Nerdier still, not only are the 21mm front anti-roll bars at least 1mm thicker than those on the regular car, the bushes that hold them are a remarkable 350% stiffer than on the previous Polo GTI. This helps control the initial roll moment – stopping the Polo lurching over as you turn in – making the lean more linear, and contributing to an overall 10% reduction in roll angle.
At the back there’s a specific GTI twist beam axle, which is 60% stiffer than the standard car's, promoting a more neutral balance between the front and rear. This coveted equality is reinforced by an aerodynamics package that’s also designed to keep the Polo neutral up to really big speeds, so you shouldn’t find it snapping into oversteer unexpectedly at the limit.
The standard wheels are somewhat unexpectedly monikered Milton Keynes, and 17 inches in diameter. All the test cars were on the optional Brescia 18s, however, and didn’t seem to suffer for it. Schebsdat reckons the reduced tyre sidewall means the bigger rims step up the precision another notch as well.
Will other people know I’m driving a GTI?
From the back, possibly not – take away the GTI badge, and the tiny rear wing and twin-tailpipe combination may be too subtle for most casual observers. The front almost over-compensates for this with lots of flashy red accents and a chunky bumper.
On the inside there are sports seats (which could do with bigger bolsters given the available lateral grip) with that reassuring GTI tartan motif. But most passengers will probably be too busy goggling at the beautifully integrated touchscreen and the Active Info Display digital instrument cluster (if you’ve optioned it) to really notice. See above.
Hardly something to complain about. Standard kit is generous, too, especially if you like driver assistance tech.
You mentioned caveats – what isn’t so great about the new Polo GTI?
Driver assistance technology certainly has its place these days, but we’re not sure a GTI needs such an overzealous autonomous emergency braking system. Switch this off before your passengers think you’re constantly on the verge of having a crash; it risks utterly undermining the Polo’s otherwise highly flattering driving chops.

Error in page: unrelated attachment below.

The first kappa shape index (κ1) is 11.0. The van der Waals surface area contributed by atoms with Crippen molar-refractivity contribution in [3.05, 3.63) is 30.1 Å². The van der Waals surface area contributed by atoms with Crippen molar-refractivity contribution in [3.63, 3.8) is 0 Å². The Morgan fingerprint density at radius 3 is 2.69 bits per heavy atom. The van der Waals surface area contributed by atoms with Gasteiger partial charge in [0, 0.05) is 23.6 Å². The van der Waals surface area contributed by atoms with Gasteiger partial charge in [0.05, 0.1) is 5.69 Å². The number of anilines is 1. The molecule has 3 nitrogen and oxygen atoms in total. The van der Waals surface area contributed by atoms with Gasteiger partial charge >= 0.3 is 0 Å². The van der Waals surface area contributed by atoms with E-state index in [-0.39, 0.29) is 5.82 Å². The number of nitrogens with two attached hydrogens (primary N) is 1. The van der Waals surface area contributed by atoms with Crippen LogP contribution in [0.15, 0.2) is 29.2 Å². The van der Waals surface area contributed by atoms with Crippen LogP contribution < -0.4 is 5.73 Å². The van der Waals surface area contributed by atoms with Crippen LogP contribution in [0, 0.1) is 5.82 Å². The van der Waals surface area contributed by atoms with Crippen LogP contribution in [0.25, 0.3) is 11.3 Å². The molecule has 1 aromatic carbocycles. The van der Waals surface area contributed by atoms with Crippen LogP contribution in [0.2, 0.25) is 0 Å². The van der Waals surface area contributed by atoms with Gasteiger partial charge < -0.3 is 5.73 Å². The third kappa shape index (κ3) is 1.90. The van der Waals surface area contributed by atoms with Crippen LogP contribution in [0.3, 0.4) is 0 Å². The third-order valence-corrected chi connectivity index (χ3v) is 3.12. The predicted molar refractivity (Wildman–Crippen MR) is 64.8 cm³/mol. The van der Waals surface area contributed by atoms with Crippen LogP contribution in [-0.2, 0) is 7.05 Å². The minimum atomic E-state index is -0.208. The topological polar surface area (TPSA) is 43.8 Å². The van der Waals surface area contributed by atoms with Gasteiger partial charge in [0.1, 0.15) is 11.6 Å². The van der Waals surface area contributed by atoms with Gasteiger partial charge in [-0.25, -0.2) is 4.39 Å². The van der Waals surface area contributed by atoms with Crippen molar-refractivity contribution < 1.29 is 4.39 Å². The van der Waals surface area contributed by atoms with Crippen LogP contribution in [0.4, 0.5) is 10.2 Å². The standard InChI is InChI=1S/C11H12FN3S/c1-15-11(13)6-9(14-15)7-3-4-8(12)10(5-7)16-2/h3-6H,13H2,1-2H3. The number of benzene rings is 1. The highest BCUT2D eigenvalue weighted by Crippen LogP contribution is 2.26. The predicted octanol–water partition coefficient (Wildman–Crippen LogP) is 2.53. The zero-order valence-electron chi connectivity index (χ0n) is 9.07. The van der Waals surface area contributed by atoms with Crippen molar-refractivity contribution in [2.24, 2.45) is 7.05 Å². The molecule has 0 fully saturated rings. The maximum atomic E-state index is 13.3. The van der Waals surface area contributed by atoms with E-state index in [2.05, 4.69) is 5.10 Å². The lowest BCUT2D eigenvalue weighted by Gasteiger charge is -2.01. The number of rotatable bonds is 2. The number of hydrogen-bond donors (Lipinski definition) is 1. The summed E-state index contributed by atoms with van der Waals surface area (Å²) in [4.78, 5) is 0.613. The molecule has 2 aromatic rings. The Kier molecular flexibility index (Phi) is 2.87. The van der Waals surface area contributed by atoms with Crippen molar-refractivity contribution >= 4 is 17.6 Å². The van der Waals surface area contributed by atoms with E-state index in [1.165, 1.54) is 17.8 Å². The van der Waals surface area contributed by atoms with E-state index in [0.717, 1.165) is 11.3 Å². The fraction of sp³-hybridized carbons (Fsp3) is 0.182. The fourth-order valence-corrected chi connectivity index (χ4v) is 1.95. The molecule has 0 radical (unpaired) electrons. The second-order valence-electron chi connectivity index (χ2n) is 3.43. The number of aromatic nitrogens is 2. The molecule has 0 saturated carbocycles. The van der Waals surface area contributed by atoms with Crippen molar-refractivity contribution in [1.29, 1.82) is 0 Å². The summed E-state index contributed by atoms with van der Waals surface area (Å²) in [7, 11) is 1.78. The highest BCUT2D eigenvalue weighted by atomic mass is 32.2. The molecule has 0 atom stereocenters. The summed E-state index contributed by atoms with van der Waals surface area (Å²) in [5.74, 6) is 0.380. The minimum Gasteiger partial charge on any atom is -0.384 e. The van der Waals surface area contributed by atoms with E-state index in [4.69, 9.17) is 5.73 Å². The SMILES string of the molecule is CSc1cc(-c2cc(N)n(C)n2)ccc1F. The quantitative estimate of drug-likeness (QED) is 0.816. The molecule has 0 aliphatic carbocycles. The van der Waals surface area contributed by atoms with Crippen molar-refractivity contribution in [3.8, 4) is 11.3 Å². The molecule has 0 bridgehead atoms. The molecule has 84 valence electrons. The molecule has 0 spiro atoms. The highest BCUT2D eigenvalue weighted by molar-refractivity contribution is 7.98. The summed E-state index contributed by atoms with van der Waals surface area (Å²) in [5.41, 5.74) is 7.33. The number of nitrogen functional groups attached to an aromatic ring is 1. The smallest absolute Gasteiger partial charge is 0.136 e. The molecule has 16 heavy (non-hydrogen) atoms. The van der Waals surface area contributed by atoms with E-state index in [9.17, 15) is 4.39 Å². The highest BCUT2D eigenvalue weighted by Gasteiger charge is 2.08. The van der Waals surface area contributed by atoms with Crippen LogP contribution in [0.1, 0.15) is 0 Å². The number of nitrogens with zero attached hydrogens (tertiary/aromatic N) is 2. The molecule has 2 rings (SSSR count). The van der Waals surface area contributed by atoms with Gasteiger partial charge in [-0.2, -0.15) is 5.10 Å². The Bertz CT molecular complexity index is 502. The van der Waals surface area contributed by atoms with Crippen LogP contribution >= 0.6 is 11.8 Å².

The DSG twin-clutch auto transmission isn’t an overwhelming success, either. Even if you put it in manual mode it will still change up and kick down for you, which seems unnecessarily clumsy in this kind of car.
A genuinely manual gearbox is arriving in the middle of 2018, grumpy purists will be pleased to note; and it’s not just us, Schebsdat says he prefers this, too – partly because it also removes 20kg from the front of the car.
So there’s still more to come from fast Polos, then?
The manual ’box is the only official enhancement in the works. But Schebsdat did tell us that the new Polo platform could easily handle more power, should the opportunity ever present itself – hardly a surprise given its MQB origins. Similarly, VW’s trick VAQ differential will fit, apparently.
Polo GTI Clubsport – or at least a Performance Pack? Yes, please.
Volkswagen's MQB architecture explained
With UK pricing expected to start at around £21,500 when it goes on sale with DSG in May 2018 – which should translate into a £20k manual car when that arrives a little later – the new Polo GTI adds solid value to its list of attractions, making it an all-round sound choice and an inevitably successful crowd-pleaser. Just like its Golf GTI big brother.
Is this a great car now? By many measures, certainly. But for all its capability, this VW still doesn’t quite get our blood running like the old Fiesta ST did – even if there’s also no doubt in our minds that the Polo would be almost infinitely easier to live with.
No pressure on Ford, then, for its new model…